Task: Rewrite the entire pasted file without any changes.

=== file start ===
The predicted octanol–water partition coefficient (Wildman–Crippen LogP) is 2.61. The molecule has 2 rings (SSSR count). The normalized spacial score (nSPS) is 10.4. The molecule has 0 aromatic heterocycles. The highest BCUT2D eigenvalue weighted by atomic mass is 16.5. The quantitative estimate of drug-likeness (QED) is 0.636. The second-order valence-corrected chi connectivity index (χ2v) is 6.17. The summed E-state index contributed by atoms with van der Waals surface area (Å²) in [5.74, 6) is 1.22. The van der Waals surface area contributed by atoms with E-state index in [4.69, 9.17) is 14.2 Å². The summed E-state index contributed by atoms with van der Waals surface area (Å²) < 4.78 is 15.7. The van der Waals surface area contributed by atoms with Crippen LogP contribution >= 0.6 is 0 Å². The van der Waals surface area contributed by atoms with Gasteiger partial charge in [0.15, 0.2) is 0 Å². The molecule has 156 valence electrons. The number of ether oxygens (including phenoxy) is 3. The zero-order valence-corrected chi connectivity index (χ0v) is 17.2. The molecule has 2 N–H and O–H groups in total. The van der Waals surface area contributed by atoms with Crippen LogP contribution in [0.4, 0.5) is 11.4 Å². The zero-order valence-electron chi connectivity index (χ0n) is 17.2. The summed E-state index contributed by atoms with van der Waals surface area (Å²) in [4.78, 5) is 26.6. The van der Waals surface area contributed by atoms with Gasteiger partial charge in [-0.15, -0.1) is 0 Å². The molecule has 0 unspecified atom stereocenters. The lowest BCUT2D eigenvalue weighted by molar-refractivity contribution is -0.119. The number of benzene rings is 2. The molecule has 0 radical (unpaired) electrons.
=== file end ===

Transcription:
The predicted octanol–water partition coefficient (Wildman–Crippen LogP) is 2.61. The molecule has 2 rings (SSSR count). The normalized spacial score (nSPS) is 10.4. The molecule has 0 aromatic heterocycles. The highest BCUT2D eigenvalue weighted by atomic mass is 16.5. The quantitative estimate of drug-likeness (QED) is 0.636. The second-order valence-corrected chi connectivity index (χ2v) is 6.17. The summed E-state index contributed by atoms with van der Waals surface area (Å²) in [5.74, 6) is 1.22. The van der Waals surface area contributed by atoms with E-state index in [4.69, 9.17) is 14.2 Å². The summed E-state index contributed by atoms with van der Waals surface area (Å²) < 4.78 is 15.7. The van der Waals surface area contributed by atoms with Crippen LogP contribution >= 0.6 is 0 Å². The van der Waals surface area contributed by atoms with Gasteiger partial charge in [0.15, 0.2) is 0 Å². The molecule has 156 valence electrons. The number of ether oxygens (including phenoxy) is 3. The zero-order valence-corrected chi connectivity index (χ0v) is 17.2. The molecule has 2 N–H and O–H groups in total. The van der Waals surface area contributed by atoms with Crippen LogP contribution in [0.4, 0.5) is 11.4 Å². The zero-order valence-electron chi connectivity index (χ0n) is 17.2. The summed E-state index contributed by atoms with van der Waals surface area (Å²) in [4.78, 5) is 26.6. The van der Waals surface area contributed by atoms with Gasteiger partial charge in [-0.15, -0.1) is 0 Å². The molecule has 0 unspecified atom stereocenters. The lowest BCUT2D eigenvalue weighted by molar-refractivity contribution is -0.119. The number of benzene rings is 2. The molecule has 0 radical (unpaired) electrons.